Monday, September 30, 2013

This week the Museum staff is saying goodbye to one of our favorite and most successful exhibitions. The Golden Age of Painting in Europe, which was loaned to us by Louisville’s Speed Art Museum, drew over 6000 visitors this summer. The reviews were spectacular; proving to us that Lexington has a vibrant and appreciative art audience. Thank you to all who supported this exhibition.

Most people probably have no idea how much physical labor is involved in installing and de-installing an exhibition of this size. The Museum staff has been reminded of that effort this past week. Each of these 72 masterpieces travels with its own custom designed crate. Before packing can begin each painting has to be inspected with a magnifying glass by both our registrar and the Speed’s registrar to determine whether any damage has occurred during exhibition. As you can see from this photograph, large paintings, like this portrait by Pierre Mignard, require a team of gloved handlers, led by our preparator, Alan Rideout (in the green shirt), and registrar, Bebe Lovejoy (in orange) to safely deliver it to its crate.

While I was photographing this delivery, I was impressed by the amount of calculation and discussion that went into how the crate had to be situated so that the bolts would fit around the frame and where workers would stand to insure that the transition would go smoothly. The entire operation took almost 30 minutes; one painting down and 71 to go. But it’s this kind of care and attention to detail that insures that this painting from 1688 will last another 325 years!

Monday, September 23, 2013

Global Contemporary: Art from Inner Mongolia, an exhibition of art work by the faculty of the Art College of Inner Mongolia University is on view now through October 6 at the Art Museum.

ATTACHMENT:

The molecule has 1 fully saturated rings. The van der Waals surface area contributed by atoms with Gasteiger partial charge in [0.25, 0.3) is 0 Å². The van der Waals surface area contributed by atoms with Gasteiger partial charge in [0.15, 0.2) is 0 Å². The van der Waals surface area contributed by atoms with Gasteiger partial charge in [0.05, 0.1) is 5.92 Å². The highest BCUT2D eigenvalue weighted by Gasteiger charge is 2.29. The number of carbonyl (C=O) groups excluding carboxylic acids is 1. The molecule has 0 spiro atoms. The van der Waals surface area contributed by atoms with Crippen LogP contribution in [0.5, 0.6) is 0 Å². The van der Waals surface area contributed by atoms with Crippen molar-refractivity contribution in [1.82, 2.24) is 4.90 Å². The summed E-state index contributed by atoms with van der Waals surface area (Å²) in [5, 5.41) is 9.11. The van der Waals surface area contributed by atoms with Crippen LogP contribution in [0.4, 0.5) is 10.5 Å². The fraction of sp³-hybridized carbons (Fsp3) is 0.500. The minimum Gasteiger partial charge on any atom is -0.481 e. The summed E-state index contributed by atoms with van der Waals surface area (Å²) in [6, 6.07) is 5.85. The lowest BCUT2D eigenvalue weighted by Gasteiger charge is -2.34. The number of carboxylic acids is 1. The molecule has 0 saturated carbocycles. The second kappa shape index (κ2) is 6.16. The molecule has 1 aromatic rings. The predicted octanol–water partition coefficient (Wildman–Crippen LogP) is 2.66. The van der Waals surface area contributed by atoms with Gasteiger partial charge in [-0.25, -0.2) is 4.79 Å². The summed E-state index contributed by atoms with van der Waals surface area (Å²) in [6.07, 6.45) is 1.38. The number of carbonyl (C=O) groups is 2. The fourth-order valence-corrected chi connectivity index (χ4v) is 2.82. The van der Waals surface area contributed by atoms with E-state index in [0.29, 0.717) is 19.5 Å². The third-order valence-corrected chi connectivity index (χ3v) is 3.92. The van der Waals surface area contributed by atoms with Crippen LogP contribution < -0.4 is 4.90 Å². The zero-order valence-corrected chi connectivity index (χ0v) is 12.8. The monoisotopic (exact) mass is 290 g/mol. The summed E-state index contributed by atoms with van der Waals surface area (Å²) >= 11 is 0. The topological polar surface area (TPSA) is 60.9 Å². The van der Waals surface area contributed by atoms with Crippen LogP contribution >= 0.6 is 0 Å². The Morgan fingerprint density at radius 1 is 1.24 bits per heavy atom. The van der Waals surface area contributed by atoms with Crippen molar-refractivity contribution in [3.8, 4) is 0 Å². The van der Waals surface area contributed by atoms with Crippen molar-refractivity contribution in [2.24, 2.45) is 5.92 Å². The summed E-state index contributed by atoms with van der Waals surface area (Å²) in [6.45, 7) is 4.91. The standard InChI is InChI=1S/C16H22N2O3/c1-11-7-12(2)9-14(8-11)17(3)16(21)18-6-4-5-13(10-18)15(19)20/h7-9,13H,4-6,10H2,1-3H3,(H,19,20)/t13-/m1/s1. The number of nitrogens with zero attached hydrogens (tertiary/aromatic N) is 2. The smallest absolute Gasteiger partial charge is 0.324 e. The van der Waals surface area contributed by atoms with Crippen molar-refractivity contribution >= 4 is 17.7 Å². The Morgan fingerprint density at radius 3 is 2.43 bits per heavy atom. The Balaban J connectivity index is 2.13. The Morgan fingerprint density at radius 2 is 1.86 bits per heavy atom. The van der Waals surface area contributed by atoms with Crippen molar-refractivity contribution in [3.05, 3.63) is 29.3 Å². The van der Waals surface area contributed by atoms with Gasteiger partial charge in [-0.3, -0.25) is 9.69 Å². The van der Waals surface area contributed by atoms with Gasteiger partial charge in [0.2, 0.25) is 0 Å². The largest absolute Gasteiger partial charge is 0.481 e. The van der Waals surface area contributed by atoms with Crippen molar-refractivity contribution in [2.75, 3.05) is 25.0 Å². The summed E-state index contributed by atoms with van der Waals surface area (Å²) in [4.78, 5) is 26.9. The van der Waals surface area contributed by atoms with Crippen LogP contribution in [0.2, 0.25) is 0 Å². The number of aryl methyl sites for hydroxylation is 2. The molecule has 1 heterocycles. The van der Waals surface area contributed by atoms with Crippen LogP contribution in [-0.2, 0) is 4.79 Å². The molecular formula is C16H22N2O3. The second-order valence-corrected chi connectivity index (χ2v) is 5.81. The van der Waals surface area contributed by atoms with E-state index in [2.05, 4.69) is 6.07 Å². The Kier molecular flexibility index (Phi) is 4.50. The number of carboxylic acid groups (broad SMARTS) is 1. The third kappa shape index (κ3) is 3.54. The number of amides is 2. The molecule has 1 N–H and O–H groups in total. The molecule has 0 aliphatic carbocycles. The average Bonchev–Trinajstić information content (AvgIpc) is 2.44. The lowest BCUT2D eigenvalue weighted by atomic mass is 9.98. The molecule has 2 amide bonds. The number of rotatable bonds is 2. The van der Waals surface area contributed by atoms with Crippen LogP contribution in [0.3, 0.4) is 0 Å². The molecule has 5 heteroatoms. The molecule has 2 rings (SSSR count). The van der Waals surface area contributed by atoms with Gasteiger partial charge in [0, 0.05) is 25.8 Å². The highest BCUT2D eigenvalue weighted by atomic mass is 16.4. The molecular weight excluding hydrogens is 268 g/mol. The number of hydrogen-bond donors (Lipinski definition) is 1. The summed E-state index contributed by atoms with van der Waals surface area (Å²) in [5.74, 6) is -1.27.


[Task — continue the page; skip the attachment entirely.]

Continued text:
The exhibition is part of LIVING LANDSCAPES which is a collaborative festival of art, music, dance and theater with the University of Kentucky College of Fine Arts, the UK Confucius Institute, the Art College of Inner Mongolia University and the Inner Mongolia Autonomous Region International Culture Association.

This week is particularly exciting as the Museum, along with the College of Fine Arts (CFA) and the UK Confucius Institute host a delegation from the Art College of Inner Mongolia University (IMU) and the Inner Mongolia Autonomous Region International Culture Association. These groups hope that the festival will help all those who participate discover what makes us unique and what brings us together through an adventure of art and culture.

Please stop by the Museum to see these beautiful works of art and attend some of the other cultural events that Living Landscapes is offering.

Here are some of this weeks highlights:
all events are FREE

Wednesday, September 25, 11 am
(in the Art Museum)
Journey Home a lecture by Dr. Juefel Wang, Freedom Foundation Program Director

Wednesday, September 25, 7:30 pm
(in the Singletary Center Concert Hall)
Inner Mongolian Music and Dance with students from IMU featuring traditional Mongolian throat singing and horse head instruments.

Thursday, September 26, 7:30 pm
(in the Singletary Center Concert Hall)